Collecting With the Current<p>"Plastic could outweigh fish in the oceans by 2050. To us, that future is unacceptable," <a href="https://www.dw.com/en/green-entrepreneur-sets-sights-on-great-pacific-garbage-patch/a-38855785" target="_blank">The Ocean Cleanup</a> declares on its website.</p><p>But Rebecca Helm, a marine biologist at the University of North Carolina, and one of the few scientists to study this ecosystem, fears that The Ocean Cleanup's proposal to remove 90% of the plastic trash from the water could also virtually wipe out the neuston.</p><p>One focus of Helm's studies is where these organisms congregate. "There are places that are very, very concentrated and areas of little concentration, and we're trying to figure out why," says Helm.</p><p>One factor is that the neuston floats with ocean currents, and Helm worries that it might collect in the exact same spots as marine plastic pollution. "Our initial data show that regions with high concentrations of plastic are also regions with high concentrations of life."</p>
Waste collection in the Pacific Ocean heralded by The Ocean Cleanup.<p>The Ocean Cleanup says Helm's concerns are based on "misguided assumptions."</p><p>"It's true that neustonic organisms will be trapped in the barriers," says Gerhard Herndl, professor of Aquatic Biology at the University of Vienna and one of project's scientific advisors. "But these organisms have dangerous lives. They're adapted to high losses because they get washed ashore in storms and they have high reproductive rates. If they didn't, they'd already be extinct."</p><p>Helm says they just don't know how quickly these creatures reproduce, and in any case recovering from passing storm is very different from surviving The Ocean Clean Up's systems which could be in place for years.</p>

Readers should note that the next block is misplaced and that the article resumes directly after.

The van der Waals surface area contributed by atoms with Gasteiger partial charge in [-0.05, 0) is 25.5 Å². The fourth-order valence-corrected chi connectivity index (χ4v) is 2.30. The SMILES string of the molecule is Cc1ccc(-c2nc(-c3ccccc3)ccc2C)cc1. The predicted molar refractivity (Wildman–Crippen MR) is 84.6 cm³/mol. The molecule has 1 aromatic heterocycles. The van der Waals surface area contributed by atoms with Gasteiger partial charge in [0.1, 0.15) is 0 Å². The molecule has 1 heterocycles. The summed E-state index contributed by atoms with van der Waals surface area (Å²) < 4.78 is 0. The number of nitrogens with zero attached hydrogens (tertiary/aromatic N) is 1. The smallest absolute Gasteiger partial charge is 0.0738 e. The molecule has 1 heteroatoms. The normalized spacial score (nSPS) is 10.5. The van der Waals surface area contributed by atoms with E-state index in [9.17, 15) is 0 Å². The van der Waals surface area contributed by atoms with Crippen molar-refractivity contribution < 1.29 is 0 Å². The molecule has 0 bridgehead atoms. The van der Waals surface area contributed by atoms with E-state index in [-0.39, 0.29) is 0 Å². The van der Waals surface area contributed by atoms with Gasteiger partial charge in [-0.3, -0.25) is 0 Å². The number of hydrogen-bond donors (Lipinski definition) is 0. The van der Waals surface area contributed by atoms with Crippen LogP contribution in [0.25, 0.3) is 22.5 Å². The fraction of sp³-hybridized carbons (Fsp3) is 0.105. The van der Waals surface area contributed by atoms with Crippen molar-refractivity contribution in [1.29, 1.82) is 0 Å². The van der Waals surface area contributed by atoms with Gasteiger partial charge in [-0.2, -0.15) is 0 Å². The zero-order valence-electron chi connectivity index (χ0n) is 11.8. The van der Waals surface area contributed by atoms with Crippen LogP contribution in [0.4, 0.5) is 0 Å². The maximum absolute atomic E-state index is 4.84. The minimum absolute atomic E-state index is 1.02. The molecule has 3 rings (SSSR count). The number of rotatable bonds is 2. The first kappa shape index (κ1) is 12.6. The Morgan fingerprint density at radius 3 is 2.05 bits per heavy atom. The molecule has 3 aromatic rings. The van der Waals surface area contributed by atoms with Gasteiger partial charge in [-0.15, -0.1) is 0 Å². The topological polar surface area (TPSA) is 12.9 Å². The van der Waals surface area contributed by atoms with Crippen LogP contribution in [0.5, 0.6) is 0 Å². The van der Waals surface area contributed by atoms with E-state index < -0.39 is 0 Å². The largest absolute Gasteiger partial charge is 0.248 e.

Communication Breakdown<p>The Ocean Cleanup invited Helm to a symposium on the topic in December, where both sides presented their points of views and didn't seem to find much common ground. Since then, direct communication between them has stopped, says Helm. "They're not interested in talking to me anymore."</p><p>Both sides agree that much is still unknown about the neuston. But one thing that has been established is that most of the oceans' fish spend part of their lifecycle in the neuston. "More than 90% of marine fish species produce floating eggs that persist on the surface until hatching," Betti says.</p><p>The Ocean Cleanup has undertaken one of the few studies into this ecosystem, collecting data on the neuston on the relative abundance of neuston and floating plastic debris in the eastern North Pacific Ocean during a 2019 expedition to the Pacific Garbage Patch, an area where plastic pollution has accumulated on a vast scale. But it is not yet sharing what it has found. The information was being prepared for publication in an as of yet unspecified journal, probably some time next year, an Ocean Cleanup spokesperson said. </p>